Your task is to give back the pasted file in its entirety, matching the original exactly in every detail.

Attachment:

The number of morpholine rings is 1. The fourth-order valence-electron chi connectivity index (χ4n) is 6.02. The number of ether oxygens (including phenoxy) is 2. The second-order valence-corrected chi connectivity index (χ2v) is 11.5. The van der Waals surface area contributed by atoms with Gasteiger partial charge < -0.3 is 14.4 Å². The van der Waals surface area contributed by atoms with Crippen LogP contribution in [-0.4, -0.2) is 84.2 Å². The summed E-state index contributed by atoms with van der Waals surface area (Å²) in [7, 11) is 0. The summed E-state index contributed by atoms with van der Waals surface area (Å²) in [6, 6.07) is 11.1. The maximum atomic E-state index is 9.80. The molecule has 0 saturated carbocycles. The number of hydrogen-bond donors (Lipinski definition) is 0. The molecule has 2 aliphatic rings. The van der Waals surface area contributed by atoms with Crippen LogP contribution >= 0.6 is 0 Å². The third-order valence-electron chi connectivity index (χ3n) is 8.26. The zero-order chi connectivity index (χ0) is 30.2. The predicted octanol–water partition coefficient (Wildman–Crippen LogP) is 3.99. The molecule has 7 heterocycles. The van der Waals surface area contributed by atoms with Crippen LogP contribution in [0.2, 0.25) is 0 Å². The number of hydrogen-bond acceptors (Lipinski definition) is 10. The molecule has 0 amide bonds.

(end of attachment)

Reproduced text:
The number of morpholine rings is 1. The fourth-order valence-electron chi connectivity index (χ4n) is 6.02. The number of ether oxygens (including phenoxy) is 2. The second-order valence-corrected chi connectivity index (χ2v) is 11.5. The van der Waals surface area contributed by atoms with Gasteiger partial charge < -0.3 is 14.4 Å². The van der Waals surface area contributed by atoms with Crippen LogP contribution in [-0.4, -0.2) is 84.2 Å². The summed E-state index contributed by atoms with van der Waals surface area (Å²) in [7, 11) is 0. The summed E-state index contributed by atoms with van der Waals surface area (Å²) in [6, 6.07) is 11.1. The maximum atomic E-state index is 9.80. The molecule has 0 saturated carbocycles. The number of hydrogen-bond donors (Lipinski definition) is 0. The molecule has 2 aliphatic rings. The van der Waals surface area contributed by atoms with Crippen LogP contribution >= 0.6 is 0 Å². The third-order valence-electron chi connectivity index (χ3n) is 8.26. The zero-order chi connectivity index (χ0) is 30.2. The predicted octanol–water partition coefficient (Wildman–Crippen LogP) is 3.99. The molecule has 7 heterocycles. The van der Waals surface area contributed by atoms with Crippen LogP contribution in [0.2, 0.25) is 0 Å². The number of hydrogen-bond acceptors (Lipinski definition) is 10. The molecule has 0 amide bonds.